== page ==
King Eider’s Pub, Damariscotta: a dozen Dodge Cove oysters in front of us. Hundreds of large-scale, numbered-on-the-bottom beer mugs hang from the rafters (the manager tells us it’s a couple hundred dollars for a one-time buy of the mug, the buyer gets a special hook on the ceiling and discounted beer for life). The sun’s coming in the picture window, our booth has a nice warm feel to it. We started the day moving, cleaning up dirt, grime, and mice droppings and then, I began painting and continued for eight hours, so I welcome my martini with gusto.
Clear, most of the day was painting – funky fiber-board walls in a recently-purchased, sixty-year-old, well-loved but amateur-built, lopsided camp fifteen miles from the Pub. I decided to paint everything white – to cover up the tired, streaked, banana yellow color that, over decades, had experienced coffee sprays, detritus from a leaky roof, dog scratches and what I think must have been a few nacho fests or salsa food fights? Or was it a crazy crayon battle? Magic Marker mayhem? Catsup catastrophe?
There are these random streaks along the baseboard in the mini-sunroom. They’re reddish. They cluster in and around a corner where the wiring for an old cable hook-up still lives.
The inexpensive one-coat primer/paint I bought from the cute and efficient hardware sales guy was supposed to do the trick. He’d told me he’d been in the Navy and tasked with painting and repainting ships’ interiors for his entire years of service, so, of course he was knowledgeable about paint. He recommended this hardware-store-brand paint; said he’d painted his whole house with it, had no problems at all.
But maybe he’d never encountered this STUBBORN RED. A red that refuses to be subdued.
I painted. Let the wall dry. Painted it again. Let the wall dry. The STUBBORN RED streaks and splatters were momentarily covered and – seconds later – they rose to the surface again like corpses – the ones that float to the top of a river if they haven’t been properly weighted down.
Is it blood? I know our brains are all going there.
I don’t know.
Wikipedia tells me I can get blood off walls using Clean Magic Erasers or Scotch-Brite Eraser pads.
It also tells me that an artist in New York named Vincent Castiglia uses his own blood as paint because he wants to connect on an “intimate level” with his work and his patrons. And since, he says, human blood contains iron oxide (a pigment found in many traditional paints) he figured “what a perfect substance to create that intimacy”. Castiglia’s work is not cheap, and it does sell, so I guess his “body-fluid presence” graces a lot of people’s homes.
Quick research also tells me that I can paint over blood. Experts say it may take one coat – at the most two coats. It should be able to be forced to disappear into the walls.
But, after four coats of paint, my STUBBORN RED has not disappeared. It does a teasing disappearance act, then keeps appearing on the surface again with a “can’t get rid of me” smirk.
The painting dilemma led me to thinking about another problem I’m facing: How much backstory should go into a book series? When should it appear and when should it disappear? I’m into the third book of my Dee Rommel Mystery series, and this question is consuming me.
I’m not a disciplined “read-in-the-order-the-author-hoped-for” person. I prefer to do that, but sometimes it’s not convenient – or I make a mistake and pick up the wrong book.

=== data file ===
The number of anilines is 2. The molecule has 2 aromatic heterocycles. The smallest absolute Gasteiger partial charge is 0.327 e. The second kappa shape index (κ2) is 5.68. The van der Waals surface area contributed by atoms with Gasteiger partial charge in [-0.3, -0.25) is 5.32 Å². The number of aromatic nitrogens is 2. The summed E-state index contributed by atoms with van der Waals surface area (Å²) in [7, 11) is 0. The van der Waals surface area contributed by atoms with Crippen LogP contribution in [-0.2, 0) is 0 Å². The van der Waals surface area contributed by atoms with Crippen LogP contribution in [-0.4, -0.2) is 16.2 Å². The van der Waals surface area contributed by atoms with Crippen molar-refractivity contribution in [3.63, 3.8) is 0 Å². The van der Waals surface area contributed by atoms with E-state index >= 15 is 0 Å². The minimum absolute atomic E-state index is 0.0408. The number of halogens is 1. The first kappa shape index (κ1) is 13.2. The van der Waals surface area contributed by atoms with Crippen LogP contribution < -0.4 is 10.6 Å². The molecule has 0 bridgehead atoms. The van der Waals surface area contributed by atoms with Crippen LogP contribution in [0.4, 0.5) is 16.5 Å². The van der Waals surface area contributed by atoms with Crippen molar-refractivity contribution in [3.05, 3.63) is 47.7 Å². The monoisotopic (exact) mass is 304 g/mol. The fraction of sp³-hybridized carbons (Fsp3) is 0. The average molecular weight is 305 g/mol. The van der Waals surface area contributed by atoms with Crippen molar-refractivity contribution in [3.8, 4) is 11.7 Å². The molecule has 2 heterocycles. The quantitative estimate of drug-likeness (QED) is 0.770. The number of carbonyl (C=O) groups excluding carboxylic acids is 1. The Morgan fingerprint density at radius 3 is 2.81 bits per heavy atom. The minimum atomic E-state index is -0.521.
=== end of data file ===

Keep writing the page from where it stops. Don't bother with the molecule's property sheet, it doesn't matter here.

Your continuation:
How much backstory/history does the reader want or need? Louise Penny has given us 17 (so far) books featuring great main characters. Each book sets up (reminds us) of Chief Inspector of Surete du Quebec Armand Gamache and his intense love of his wife, his pride in his children, and his worry about his right-hand man’s (Jean-Guy) former drug addiction. Also, she provides the histories of the odd assortment of villagers and the reasons for their quirky attitudes. And sometimes (sometimes not) quick re-caps of past investigations. She does remind us of the current state of mind of the characters and the current political/personal climates of their work. As the series progresses, the characters go through changes and, for me, I appreciate Penny awakening my memories of what has gone on before.
I also appreciate how Penny manages to fill these memories swiftly. But how does she decide what to include in each of the books? She’s judicious, it’s not the same in each one. I would love to be schooled in how she decides what’s to be included.
Michael Connelly’s got 20 books (so far) featuring Bosch. Connelly doesn’t linger in backstory or in catching the reader up with Harry Bosch’s life. The books focus on the current crime. Harry’s personality (prickly, smart, a loner) is front and center, but, for the most part, not his past loves, friendships or living situations.
Patricia Cornwell (her Kay Scarpetta series) and Sue Grafton (in the Kinsey Malone series) do more. The exposition is woven in, sometimes overtly, sometimes elegantly.
I love Anne Perry’s various crime/mystery series (Charlotte and Thomas Pitt (30+ books), William Monk (20+ books), Daniel Pitt (6 books) and Elena Standish (4 books), but I do find myself wanting more backstory/history for each of her characters – it would make it easier for me to jump on board the story train. I don’t want to spend time, as a reader, googling past synopses or trying to remind myself of past plots and relationship timelines, I want to be subtly fed what I need to remember.